Swapping Seychelles debt for ocean conservation – milestone agreement reached with Paris Club creditors
The Seychelles Minister of Finance, Trade and the Blue Economy, Jean Paul Adam with his delegation at the Paris Club group of investors this week (Ministry of Finance, Trade and Blue Economy)
The debt will be transferred to a trust which will conserve the Indian Ocean archipelago of 115 islands’ ocean spaces. The Paris Club has also offered an additional five percent debt forgiveness on the original amount.
The news was announced Thursday evening during the Seychelles President James Michel’s annual State of the Nation address at the opening of the country of 90,000 people’s National Assembly.
The debt swap mechanism is an innovative method of debt forgiveness in which a portion of a developing country's foreign debt is forgiven in exchange for a commitment for investments in domestic environmental conservation and sustainability projects.
The remote islands of the Seychelles, many of which are low-lying, are vulnerable to climate change and external global shocks, particularly as the country’s economy is mainly based on fisheries and tourism.
The archipelago is at risk from changing weather patterns, rising sea levels affecting coastal areas, warmer oceans reducing fish stocks and increasing ocean acidity threatening vital coral reefs.
In his State of the Nation address, President Michel praised the agreement as a practical, market-based solution to tackle climate change and support the country’s Blue Economy.
|Seychelles President James Michel delivering his State of the Nation Address in the National Assembly on Thursday. (Mervyn Marie, Seychelles News Agency) Photo License: CC-BY|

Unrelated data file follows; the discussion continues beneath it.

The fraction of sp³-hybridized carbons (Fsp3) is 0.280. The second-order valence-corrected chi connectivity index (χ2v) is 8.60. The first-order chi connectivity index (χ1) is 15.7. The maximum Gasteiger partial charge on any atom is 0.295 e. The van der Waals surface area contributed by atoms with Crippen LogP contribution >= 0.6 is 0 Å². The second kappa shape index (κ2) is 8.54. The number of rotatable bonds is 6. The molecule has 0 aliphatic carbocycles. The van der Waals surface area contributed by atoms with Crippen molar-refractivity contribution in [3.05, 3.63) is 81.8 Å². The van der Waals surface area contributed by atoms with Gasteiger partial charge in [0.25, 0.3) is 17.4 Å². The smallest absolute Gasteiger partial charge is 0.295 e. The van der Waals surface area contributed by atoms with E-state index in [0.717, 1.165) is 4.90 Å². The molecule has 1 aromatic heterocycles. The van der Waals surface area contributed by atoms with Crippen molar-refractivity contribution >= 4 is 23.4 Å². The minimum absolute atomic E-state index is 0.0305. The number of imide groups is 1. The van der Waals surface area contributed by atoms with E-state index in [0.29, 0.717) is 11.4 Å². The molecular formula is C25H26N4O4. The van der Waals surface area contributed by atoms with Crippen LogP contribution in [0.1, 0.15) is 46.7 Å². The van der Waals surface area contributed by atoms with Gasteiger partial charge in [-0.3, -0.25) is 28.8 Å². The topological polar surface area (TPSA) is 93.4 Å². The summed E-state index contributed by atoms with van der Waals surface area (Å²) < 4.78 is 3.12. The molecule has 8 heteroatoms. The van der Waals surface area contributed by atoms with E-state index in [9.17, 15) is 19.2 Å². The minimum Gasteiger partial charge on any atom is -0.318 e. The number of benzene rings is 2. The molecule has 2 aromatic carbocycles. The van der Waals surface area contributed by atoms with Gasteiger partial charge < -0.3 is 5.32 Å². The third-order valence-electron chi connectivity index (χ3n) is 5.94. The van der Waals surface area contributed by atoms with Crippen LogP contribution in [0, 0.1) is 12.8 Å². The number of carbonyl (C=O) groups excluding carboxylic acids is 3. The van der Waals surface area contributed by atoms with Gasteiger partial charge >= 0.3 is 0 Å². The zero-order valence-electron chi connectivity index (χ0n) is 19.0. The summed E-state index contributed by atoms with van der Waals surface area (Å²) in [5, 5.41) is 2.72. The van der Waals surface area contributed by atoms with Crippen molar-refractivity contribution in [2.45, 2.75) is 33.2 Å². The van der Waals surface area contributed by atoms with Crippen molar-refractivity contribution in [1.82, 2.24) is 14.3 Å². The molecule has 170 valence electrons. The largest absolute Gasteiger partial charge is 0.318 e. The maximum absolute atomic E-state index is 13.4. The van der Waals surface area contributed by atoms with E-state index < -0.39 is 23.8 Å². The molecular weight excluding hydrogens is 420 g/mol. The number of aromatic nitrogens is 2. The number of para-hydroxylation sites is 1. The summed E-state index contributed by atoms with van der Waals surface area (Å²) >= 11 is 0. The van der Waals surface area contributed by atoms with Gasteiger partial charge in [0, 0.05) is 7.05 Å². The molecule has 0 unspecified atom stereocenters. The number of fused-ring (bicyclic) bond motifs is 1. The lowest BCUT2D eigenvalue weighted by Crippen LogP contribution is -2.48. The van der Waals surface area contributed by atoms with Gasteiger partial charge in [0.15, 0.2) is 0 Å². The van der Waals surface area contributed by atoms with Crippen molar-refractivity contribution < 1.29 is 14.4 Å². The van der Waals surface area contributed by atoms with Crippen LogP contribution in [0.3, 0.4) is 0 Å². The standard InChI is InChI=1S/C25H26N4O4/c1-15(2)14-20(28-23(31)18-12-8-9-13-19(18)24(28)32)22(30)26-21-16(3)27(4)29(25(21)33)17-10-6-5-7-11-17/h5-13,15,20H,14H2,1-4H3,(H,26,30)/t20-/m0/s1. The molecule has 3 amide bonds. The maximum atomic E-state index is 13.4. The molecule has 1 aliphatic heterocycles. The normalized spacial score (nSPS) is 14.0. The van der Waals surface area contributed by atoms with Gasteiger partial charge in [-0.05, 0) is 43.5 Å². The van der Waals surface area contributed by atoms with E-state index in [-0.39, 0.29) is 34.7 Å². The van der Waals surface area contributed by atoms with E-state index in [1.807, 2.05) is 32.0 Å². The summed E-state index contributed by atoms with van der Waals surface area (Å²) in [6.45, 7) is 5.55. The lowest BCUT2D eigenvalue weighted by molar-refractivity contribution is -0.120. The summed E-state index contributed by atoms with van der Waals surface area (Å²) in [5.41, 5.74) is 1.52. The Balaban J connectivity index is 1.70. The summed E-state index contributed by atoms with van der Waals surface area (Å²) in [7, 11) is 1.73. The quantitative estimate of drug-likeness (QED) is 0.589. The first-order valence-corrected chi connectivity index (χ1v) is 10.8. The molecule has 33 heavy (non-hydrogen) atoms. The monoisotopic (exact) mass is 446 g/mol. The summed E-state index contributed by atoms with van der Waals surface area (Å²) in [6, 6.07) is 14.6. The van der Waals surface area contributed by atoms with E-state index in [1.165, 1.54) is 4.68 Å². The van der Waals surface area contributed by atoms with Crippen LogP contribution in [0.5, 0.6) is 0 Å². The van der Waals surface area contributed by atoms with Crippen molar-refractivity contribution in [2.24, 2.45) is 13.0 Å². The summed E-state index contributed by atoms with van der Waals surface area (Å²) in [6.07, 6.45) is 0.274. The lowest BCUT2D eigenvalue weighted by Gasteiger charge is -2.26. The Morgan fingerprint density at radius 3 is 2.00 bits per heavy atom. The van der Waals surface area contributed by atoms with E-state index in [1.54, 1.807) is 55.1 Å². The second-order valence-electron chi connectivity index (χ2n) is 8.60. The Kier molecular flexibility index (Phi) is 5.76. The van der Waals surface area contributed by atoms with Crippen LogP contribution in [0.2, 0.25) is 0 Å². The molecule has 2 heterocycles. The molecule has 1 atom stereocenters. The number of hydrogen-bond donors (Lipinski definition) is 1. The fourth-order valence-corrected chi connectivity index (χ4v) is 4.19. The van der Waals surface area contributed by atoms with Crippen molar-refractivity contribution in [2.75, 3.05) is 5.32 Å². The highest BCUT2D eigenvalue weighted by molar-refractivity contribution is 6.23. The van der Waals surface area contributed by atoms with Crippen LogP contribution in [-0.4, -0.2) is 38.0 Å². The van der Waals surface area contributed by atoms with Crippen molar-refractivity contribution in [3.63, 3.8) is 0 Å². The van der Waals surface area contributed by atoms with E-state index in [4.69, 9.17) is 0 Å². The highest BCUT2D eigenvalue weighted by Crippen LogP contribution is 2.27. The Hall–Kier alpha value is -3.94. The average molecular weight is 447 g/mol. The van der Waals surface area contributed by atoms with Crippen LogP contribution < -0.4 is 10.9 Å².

The president thanked all of Seychelles’ partners and creditors who made the agreement possible, particularly his French counterpart, Francois Hollande, who Michel said expressed his support for the proposal when the two met during Michel’s state visit to France in December 2014.
“Once again Seychelles has made history. Seychelles has opened a door that other small island states can enter and follow,” said the president, adding that Seychelles could make a ‘real difference’ in terms of sustainable development and innovation despite its small size.
In 2008, the Indian Ocean island nation’s total public debt stood at 151 percent of GDP, with the external public debt representing almost 95 percent of GDP (US$ 808 million). A large part of Seychelles' debt was towards its Paris Club creditors - an informal grouping of twenty industrialised nations, including France and the United Kingdom - and 40 percent of that debt was in arrears.